We, and the shadow regulator, recognise the need to work with industry as we move towards the new framework, and have been working closely with industry, including the early adopters group and the joint regulators group, to support that. The shadow regulator recently published a paper setting out the key principles and requirements of a safety case regime. That will help preparations for the new regime and support the development of future guidance. Many responsible building owners already operate in that manner, and the new framework will further support them to deliver safety for residents.
Of course, the new regime is resource intensive. We have principal accountable persons, accountable persons, building safety managers and 12,500 to 13,000 buildings. There will be new builds each year; I am not sure what the projections are. It is about having that reassurance that the new regime can be effectively implemented, and that people will have the competency and qualifications. Who will pay for this landscape? It seems potentially very costly. What salary level would a building safety manager, a principal accountable person or an accountable person have?
We return to the question of capacity. I touched on the idea that organisations such as housing associations or councils already have their buildings under a management structure and a safety structure, and already have appropriate people appointed to those roles. They will have a benchmark with regard to the legislation that sets out the requirements of a building safety manager against which to measure that they have the appropriate skills and competences in place. The fact that within those organisations they will need to identify a named person who has those competences will focus minds, albeit that the person with those responsibilities might not need to discharge all the duties; they can delegate them to others.
The hon. Gentleman is right that this is a big endeavour, but it already exists in many organisations. On the appropriate salary levels, I think it is beyond the scope of the Bill to identify the remuneration for people employed in this, but as I say there are already people doing this role and I am sure that those who are already managing their buildings effectively and safely will not find this a much more onerous obligation.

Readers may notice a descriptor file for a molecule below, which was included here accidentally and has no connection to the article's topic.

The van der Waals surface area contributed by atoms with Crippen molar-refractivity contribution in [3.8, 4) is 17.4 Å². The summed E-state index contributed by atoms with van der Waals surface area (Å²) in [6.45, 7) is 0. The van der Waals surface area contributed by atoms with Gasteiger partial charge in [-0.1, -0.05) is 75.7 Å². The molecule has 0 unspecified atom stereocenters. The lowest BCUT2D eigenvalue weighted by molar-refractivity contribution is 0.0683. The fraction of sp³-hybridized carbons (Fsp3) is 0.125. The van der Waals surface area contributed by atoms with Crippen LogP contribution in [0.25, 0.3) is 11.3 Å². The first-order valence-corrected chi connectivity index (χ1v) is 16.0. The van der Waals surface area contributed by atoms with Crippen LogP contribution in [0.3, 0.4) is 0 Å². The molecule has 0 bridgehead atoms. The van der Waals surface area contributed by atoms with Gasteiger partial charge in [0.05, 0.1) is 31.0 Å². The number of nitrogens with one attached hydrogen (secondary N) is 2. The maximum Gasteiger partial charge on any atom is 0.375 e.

It is a pleasure to serve under your chairmanship, Mr Dowd, and to see a fellow Black Country MP on the Treasury Bench. I agree wholeheartedly with what the Minister said, but we need to ensure that we do not allow anyone to test the boundaries, particularly when it comes to such things as regular intervals on assessment. He encapsulated a lot of what I was going to say in his contribution. I know that he agrees that we have to have a culture that ensures that those who are regulated by the legislation and by regulations do not see the leeway that we have rightly given them as an opportunity to test the boundaries.
It is an important point. We need to strike a balance between being prescriptive, and setting very specific regulatory periods within which tasks have to be performed, and allowing some latitude for people to continue to manage their buildings in an appropriate way. If we give prescription for one thing it certainly will not apply across all 12,500 buildings, or however many more might be created in future. I return to the point about the Building Safety Regulator being live to developments within the sector and ensuring that it can respond accordingly.
We have both been involved in the social housing sector. The Minister rightly referred to the exemptions. The current landscape and resourcing are there for some in the sector—for some who will be within the scope of the Bill—but it will be different for others in the private sector and, indeed, for some in the third sector. He referred to the regulator and associated committees and to the industry looking at competences and qualifications. Surely, they will look at salary levels. That will not be a role for Ministers or members of the Opposition, but it is important that it is resourced and attracts the right calibre of people.
I am grateful for the opportunity of further deliberation on this point. The Bill will stipulate the level of competence, and remuneration will vary across the country. I understand the hon. Gentleman saying that this process could be expensive, but fortunately it already exists. We need to focus on the competence rather than on the money, and that will lead to improved safety.